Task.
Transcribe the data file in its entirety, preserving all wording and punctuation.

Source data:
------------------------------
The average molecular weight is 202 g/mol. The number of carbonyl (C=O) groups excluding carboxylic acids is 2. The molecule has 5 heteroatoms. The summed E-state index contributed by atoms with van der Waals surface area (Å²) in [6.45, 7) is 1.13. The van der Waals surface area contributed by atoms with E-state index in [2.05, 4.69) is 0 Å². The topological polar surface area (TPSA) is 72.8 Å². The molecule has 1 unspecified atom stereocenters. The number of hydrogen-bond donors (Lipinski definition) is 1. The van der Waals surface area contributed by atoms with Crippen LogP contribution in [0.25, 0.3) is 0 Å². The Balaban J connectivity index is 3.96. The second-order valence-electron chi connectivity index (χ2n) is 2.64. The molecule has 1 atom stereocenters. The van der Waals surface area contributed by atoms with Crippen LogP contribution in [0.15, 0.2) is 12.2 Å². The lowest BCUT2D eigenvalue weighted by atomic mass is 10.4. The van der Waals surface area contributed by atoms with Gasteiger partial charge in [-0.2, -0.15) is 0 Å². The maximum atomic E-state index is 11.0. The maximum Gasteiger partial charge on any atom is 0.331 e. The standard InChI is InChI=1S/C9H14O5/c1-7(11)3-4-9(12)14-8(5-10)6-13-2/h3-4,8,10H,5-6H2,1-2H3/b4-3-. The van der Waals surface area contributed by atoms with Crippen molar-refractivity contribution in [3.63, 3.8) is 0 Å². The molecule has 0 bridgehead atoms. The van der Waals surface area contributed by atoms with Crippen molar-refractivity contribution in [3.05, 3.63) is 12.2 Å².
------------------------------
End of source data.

The average molecular weight is 202 g/mol. The number of carbonyl (C=O) groups excluding carboxylic acids is 2. The molecule has 5 heteroatoms. The summed E-state index contributed by atoms with van der Waals surface area (Å²) in [6.45, 7) is 1.13. The van der Waals surface area contributed by atoms with E-state index in [2.05, 4.69) is 0 Å². The topological polar surface area (TPSA) is 72.8 Å². The molecule has 1 unspecified atom stereocenters. The number of hydrogen-bond donors (Lipinski definition) is 1. The van der Waals surface area contributed by atoms with Crippen LogP contribution in [0.25, 0.3) is 0 Å². The Balaban J connectivity index is 3.96. The second-order valence-electron chi connectivity index (χ2n) is 2.64. The molecule has 1 atom stereocenters. The van der Waals surface area contributed by atoms with Crippen LogP contribution in [0.15, 0.2) is 12.2 Å². The lowest BCUT2D eigenvalue weighted by atomic mass is 10.4. The van der Waals surface area contributed by atoms with Gasteiger partial charge in [-0.2, -0.15) is 0 Å². The maximum atomic E-state index is 11.0. The maximum Gasteiger partial charge on any atom is 0.331 e. The standard InChI is InChI=1S/C9H14O5/c1-7(11)3-4-9(12)14-8(5-10)6-13-2/h3-4,8,10H,5-6H2,1-2H3/b4-3-. The van der Waals surface area contributed by atoms with Crippen molar-refractivity contribution in [3.63, 3.8) is 0 Å². The molecule has 0 bridgehead atoms. The van der Waals surface area contributed by atoms with Crippen molar-refractivity contribution in [3.05, 3.63) is 12.2 Å².